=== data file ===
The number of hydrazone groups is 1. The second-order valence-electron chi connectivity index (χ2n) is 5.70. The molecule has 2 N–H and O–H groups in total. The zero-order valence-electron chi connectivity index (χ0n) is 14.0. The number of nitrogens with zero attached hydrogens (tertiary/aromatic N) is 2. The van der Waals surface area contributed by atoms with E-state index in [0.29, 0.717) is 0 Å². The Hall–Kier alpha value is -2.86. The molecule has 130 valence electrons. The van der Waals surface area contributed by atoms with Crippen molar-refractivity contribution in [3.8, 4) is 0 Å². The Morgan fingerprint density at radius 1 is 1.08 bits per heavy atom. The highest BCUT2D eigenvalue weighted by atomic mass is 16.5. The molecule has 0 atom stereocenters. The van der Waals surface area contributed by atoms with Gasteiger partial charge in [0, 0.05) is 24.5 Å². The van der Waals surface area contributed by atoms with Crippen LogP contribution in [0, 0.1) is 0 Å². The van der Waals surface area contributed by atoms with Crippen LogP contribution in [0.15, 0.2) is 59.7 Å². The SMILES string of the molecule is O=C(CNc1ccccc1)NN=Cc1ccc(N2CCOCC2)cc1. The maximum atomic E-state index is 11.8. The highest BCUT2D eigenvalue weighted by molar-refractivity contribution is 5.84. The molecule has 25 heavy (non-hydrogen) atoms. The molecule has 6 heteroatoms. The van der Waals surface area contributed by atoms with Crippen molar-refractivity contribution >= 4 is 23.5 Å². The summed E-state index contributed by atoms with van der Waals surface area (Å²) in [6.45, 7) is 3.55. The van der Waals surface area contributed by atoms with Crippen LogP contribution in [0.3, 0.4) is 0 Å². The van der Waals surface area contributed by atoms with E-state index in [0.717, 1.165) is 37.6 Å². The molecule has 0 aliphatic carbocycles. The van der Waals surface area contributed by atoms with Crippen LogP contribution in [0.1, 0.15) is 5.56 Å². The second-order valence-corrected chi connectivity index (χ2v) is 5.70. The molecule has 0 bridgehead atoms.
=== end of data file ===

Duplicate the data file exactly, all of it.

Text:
The number of hydrazone groups is 1. The second-order valence-electron chi connectivity index (χ2n) is 5.70. The molecule has 2 N–H and O–H groups in total. The zero-order valence-electron chi connectivity index (χ0n) is 14.0. The number of nitrogens with zero attached hydrogens (tertiary/aromatic N) is 2. The van der Waals surface area contributed by atoms with E-state index in [0.29, 0.717) is 0 Å². The Hall–Kier alpha value is -2.86. The molecule has 130 valence electrons. The van der Waals surface area contributed by atoms with Crippen molar-refractivity contribution in [3.8, 4) is 0 Å². The Morgan fingerprint density at radius 1 is 1.08 bits per heavy atom. The highest BCUT2D eigenvalue weighted by atomic mass is 16.5. The molecule has 0 atom stereocenters. The van der Waals surface area contributed by atoms with Gasteiger partial charge in [0, 0.05) is 24.5 Å². The van der Waals surface area contributed by atoms with Crippen LogP contribution in [0, 0.1) is 0 Å². The van der Waals surface area contributed by atoms with Crippen LogP contribution in [0.15, 0.2) is 59.7 Å². The SMILES string of the molecule is O=C(CNc1ccccc1)NN=Cc1ccc(N2CCOCC2)cc1. The maximum atomic E-state index is 11.8. The highest BCUT2D eigenvalue weighted by molar-refractivity contribution is 5.84. The molecule has 25 heavy (non-hydrogen) atoms. The molecule has 6 heteroatoms. The van der Waals surface area contributed by atoms with Crippen molar-refractivity contribution >= 4 is 23.5 Å². The summed E-state index contributed by atoms with van der Waals surface area (Å²) in [6.45, 7) is 3.55. The van der Waals surface area contributed by atoms with Crippen LogP contribution in [0.3, 0.4) is 0 Å². The van der Waals surface area contributed by atoms with E-state index in [0.717, 1.165) is 37.6 Å². The molecule has 0 aliphatic carbocycles. The van der Waals surface area contributed by atoms with Crippen LogP contribution in [0.1, 0.15) is 5.56 Å². The second-order valence-corrected chi connectivity index (χ2v) is 5.70. The molecule has 0 bridgehead atoms.